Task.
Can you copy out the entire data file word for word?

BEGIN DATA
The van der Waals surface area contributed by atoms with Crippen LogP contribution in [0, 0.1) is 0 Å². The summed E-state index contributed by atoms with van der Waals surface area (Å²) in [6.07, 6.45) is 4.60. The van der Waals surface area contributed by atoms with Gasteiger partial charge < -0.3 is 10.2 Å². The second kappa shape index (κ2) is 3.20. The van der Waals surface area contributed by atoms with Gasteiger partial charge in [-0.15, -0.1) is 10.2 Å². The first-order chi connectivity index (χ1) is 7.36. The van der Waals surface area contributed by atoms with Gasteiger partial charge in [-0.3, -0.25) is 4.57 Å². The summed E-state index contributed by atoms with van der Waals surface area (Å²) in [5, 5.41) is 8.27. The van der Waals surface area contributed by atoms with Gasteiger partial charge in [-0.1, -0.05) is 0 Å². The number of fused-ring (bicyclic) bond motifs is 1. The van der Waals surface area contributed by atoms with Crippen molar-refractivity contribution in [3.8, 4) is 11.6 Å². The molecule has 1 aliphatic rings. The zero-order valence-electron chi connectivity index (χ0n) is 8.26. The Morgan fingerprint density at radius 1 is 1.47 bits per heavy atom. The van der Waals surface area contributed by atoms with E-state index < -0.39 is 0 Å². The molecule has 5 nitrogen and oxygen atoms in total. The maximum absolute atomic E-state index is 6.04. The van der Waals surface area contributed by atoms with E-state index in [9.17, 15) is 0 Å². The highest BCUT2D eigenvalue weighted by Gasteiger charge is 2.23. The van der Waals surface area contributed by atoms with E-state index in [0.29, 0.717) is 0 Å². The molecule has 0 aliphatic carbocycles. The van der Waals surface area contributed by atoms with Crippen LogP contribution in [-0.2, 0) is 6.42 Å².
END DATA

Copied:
The van der Waals surface area contributed by atoms with Crippen LogP contribution in [0, 0.1) is 0 Å². The summed E-state index contributed by atoms with van der Waals surface area (Å²) in [6.07, 6.45) is 4.60. The van der Waals surface area contributed by atoms with Gasteiger partial charge < -0.3 is 10.2 Å². The second kappa shape index (κ2) is 3.20. The van der Waals surface area contributed by atoms with Gasteiger partial charge in [-0.15, -0.1) is 10.2 Å². The first-order chi connectivity index (χ1) is 7.36. The van der Waals surface area contributed by atoms with Gasteiger partial charge in [-0.3, -0.25) is 4.57 Å². The summed E-state index contributed by atoms with van der Waals surface area (Å²) in [5, 5.41) is 8.27. The van der Waals surface area contributed by atoms with Gasteiger partial charge in [-0.1, -0.05) is 0 Å². The number of fused-ring (bicyclic) bond motifs is 1. The van der Waals surface area contributed by atoms with Crippen molar-refractivity contribution in [3.8, 4) is 11.6 Å². The molecule has 1 aliphatic rings. The zero-order valence-electron chi connectivity index (χ0n) is 8.26. The Morgan fingerprint density at radius 1 is 1.47 bits per heavy atom. The van der Waals surface area contributed by atoms with E-state index < -0.39 is 0 Å². The molecule has 5 nitrogen and oxygen atoms in total. The maximum absolute atomic E-state index is 6.04. The van der Waals surface area contributed by atoms with E-state index in [9.17, 15) is 0 Å². The highest BCUT2D eigenvalue weighted by Gasteiger charge is 2.23. The van der Waals surface area contributed by atoms with E-state index in [0.29, 0.717) is 0 Å². The molecule has 0 aliphatic carbocycles. The van der Waals surface area contributed by atoms with Crippen LogP contribution in [-0.2, 0) is 6.42 Å².